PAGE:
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Course Reserves

What Are Course Reserves?

Course Reserves are books, DVDs, and other materials selected by instructors to be used in conjunction with Menlo courses. They are made available to students and faculty at no cost through the Bowman Library.  


Request Course Reserves

Submit a Course Reserve Request Form to put materials on reserve for your course. 

Textbook affordability and equity is a real issue for our students- Please donate a copy of any required textbook to the library for inclusion in course reserves, whenever possible. If the requested materials are not already owned by Bowman Library, we will attempt to purchase a copy. 


Course Reserve Request Form


Electronic Material Restrictions

The Library cannot provide e-versions of materials to students through the Course Reserve system, with exception to some texts the library can acquire in digital format based on publisher availability. Some digital texts are available to multiple simultaneous users, and some may be limited to one user at a time, based on the publisher's preferences. 

The library cannot provide passcodes or authorization keys to electronic textbooks sold as single user access (e.g. McGraw Hill eBooks). 

All article or chapter PDFs, as well as links to eBooks in the Library collection, should be uploaded directly to course Canvas pages for student access. 


Copyright and "Fair Use"

Bowman Library strives at all times to remain within the most current interpretation of copyright law. All photocopies and scanned materials must meet the Fair Use requirements as stated in Title 17, U.S. Code, sec. 107.

Fair use is a legal principle that defines the limitations on the exclusive rights of copyright holders. The purpose of these guidelines is to provide guidance on the application of fair use principles by educators, scholars, and student who use portions of copyrighted works under fair use rather than seeking authorization for non-commercial educational  uses. These guidelines apply only to fair use in the context of copyright  and to no other rights.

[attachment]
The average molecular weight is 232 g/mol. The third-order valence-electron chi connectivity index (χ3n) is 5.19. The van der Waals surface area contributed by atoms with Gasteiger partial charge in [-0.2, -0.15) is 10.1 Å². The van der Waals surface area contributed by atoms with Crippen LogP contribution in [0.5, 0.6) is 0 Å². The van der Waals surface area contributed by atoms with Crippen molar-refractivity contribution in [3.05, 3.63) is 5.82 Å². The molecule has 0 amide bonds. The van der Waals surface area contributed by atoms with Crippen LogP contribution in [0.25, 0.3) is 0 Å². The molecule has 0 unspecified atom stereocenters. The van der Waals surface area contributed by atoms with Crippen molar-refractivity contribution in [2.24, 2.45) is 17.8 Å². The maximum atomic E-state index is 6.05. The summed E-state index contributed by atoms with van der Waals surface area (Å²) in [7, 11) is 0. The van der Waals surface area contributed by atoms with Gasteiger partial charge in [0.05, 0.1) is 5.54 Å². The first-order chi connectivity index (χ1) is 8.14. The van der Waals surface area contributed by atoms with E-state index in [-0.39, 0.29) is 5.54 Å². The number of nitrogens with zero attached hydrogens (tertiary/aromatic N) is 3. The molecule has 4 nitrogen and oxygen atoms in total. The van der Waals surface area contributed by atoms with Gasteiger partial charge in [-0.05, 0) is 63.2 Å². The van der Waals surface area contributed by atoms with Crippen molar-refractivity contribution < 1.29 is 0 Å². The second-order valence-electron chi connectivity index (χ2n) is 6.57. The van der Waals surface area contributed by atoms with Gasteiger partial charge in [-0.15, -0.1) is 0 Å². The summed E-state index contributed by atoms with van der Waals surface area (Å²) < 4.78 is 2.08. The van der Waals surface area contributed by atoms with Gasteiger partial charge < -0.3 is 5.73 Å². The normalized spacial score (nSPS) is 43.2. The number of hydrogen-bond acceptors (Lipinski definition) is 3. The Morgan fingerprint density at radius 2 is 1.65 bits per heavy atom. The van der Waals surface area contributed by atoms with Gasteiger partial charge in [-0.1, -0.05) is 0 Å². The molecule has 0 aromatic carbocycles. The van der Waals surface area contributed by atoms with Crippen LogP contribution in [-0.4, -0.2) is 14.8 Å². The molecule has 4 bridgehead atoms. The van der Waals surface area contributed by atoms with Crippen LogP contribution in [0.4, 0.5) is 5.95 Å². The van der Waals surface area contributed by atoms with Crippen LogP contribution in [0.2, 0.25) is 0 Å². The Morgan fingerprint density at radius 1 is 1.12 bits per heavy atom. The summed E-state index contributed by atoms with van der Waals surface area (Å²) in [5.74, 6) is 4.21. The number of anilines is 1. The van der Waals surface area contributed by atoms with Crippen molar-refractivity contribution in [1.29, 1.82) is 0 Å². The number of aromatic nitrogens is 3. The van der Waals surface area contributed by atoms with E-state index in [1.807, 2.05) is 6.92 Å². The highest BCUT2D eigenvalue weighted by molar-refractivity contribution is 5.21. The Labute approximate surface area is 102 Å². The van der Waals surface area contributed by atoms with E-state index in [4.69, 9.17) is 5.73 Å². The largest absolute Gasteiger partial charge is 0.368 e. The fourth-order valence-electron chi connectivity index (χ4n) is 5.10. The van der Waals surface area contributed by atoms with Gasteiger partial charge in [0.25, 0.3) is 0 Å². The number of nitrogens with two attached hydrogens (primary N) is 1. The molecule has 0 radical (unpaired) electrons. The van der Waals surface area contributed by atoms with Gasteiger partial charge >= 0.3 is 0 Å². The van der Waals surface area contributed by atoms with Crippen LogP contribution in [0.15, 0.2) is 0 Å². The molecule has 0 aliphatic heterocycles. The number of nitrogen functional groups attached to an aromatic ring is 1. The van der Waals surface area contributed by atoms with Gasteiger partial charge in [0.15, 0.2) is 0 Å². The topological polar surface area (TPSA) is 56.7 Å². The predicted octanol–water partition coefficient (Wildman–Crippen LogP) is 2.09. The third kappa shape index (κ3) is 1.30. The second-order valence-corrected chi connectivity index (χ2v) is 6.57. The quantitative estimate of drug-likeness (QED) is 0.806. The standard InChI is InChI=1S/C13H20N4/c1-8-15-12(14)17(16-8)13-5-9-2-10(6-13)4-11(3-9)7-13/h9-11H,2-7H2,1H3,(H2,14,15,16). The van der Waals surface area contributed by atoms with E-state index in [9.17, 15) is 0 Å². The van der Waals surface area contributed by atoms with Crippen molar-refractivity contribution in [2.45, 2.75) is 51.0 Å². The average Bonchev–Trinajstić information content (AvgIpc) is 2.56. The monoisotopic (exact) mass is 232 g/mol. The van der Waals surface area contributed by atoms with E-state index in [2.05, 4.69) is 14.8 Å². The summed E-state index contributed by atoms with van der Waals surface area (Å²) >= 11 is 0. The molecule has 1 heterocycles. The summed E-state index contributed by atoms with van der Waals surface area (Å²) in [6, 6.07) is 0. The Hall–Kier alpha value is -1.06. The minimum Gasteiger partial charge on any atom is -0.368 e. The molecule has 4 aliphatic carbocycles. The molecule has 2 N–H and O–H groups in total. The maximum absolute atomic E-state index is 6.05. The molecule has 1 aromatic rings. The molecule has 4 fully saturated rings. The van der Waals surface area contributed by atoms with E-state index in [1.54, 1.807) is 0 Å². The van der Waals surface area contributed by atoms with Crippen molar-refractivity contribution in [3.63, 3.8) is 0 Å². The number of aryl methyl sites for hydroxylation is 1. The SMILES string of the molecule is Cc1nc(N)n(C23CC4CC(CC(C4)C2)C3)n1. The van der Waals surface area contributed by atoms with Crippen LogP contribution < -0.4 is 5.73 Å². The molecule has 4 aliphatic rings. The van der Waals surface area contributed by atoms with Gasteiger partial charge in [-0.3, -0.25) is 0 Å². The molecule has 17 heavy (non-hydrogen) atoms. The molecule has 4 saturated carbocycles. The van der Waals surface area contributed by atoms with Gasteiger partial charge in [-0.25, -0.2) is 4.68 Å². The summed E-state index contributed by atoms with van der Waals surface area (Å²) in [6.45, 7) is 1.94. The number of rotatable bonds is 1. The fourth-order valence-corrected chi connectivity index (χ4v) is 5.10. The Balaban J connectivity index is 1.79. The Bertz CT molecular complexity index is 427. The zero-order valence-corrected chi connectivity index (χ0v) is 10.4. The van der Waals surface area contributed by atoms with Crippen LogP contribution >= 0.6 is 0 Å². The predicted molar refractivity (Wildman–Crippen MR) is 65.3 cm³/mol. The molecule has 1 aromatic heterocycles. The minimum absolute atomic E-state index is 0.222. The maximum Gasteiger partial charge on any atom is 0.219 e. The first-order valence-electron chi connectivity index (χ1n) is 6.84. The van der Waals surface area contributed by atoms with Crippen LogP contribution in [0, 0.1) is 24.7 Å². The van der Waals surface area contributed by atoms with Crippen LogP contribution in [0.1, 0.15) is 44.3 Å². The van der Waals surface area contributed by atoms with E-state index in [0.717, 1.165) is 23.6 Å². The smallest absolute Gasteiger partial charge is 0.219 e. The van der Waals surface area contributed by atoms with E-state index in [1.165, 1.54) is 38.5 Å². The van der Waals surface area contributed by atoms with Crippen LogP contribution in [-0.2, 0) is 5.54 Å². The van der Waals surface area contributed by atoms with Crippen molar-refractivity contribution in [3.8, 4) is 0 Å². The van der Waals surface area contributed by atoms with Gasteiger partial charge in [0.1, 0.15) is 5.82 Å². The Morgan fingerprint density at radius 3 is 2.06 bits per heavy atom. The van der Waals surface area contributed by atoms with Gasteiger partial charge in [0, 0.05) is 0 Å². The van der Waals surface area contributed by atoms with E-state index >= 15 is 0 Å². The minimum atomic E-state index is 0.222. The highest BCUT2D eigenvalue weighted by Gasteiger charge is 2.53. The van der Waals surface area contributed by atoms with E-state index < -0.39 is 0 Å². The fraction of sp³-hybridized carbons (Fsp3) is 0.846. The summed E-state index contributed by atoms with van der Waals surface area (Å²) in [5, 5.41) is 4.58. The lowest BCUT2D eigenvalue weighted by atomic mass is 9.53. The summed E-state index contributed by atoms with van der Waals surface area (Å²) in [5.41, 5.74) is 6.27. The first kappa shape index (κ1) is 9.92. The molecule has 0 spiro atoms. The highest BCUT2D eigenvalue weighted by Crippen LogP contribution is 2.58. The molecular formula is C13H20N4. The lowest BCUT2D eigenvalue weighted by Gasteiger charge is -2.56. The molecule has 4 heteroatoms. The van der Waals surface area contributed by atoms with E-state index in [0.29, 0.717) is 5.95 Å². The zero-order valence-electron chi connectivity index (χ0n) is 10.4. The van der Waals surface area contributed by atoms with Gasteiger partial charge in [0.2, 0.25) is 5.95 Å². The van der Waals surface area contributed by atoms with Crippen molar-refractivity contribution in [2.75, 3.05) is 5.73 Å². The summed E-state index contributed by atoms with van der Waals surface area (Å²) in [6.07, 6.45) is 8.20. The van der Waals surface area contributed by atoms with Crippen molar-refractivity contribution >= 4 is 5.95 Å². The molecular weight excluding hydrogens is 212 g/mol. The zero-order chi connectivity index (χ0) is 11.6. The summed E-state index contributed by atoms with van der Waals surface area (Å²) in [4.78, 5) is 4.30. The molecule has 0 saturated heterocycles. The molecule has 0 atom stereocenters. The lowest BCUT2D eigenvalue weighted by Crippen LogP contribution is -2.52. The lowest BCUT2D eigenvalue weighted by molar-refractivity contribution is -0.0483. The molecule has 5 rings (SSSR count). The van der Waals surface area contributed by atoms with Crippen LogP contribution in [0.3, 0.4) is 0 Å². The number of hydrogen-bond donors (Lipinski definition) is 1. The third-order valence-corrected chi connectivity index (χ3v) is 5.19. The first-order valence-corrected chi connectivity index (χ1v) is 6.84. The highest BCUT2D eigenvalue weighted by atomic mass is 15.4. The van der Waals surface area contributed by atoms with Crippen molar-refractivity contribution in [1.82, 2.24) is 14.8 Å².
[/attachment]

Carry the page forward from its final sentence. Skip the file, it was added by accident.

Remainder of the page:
There is no simple test to determine what fair use is. Section 107 of the Copyright Act sets out four fair use factors that should be considered in each instance; to determine whether a use if "fair use" consider:

  • The purpose and character of the use, including whether such use is of a commercial nature or is for non-profit educational purposes.
  • The nature of the copyrighted work.
  • The amount and substantiality of the portion used in relation to the copyrighted work as a whole.
  • The effect of the use upon the potential market for or value of the copyrighted work.

While only the courts can authoritatively determine whether a particular use is fair use, these guidelines represent conditions under which fair use should generally apply. Uses that exceed these guidelines may or may not be fair use. The more one exceeds these guidelines, the greater the risk that fair use does not apply.

Faculty members planning to upload digitized articles or documents to course Canvas pages should consider obtaining permission from copyright holders in the following instances:

  • Photocopied and scanned materials are uploaded to Canvas on a repeated basis, i.e., for more than one course, or in successive years for the same course.
  • Photocopied and scanned materials of more than one article, chapter, short story, short essay, or figure/illustration form a single work, or multiple articles or chapters that comprise more than 10% of the parent resource [book, periodical, newspaper, etc.].

A sample copyright permission letter is provided for faculty to use when requesting permission of publishers. 

The Library reserves the right to refuse materials determined to be in violation of the fair use doctrine of the Copyright Law as stated above. If you have any questions about copyright compliance, please contact the Bowman Library team  (


Usage Statistics

Usage statistics for course reserve materials are available upon request.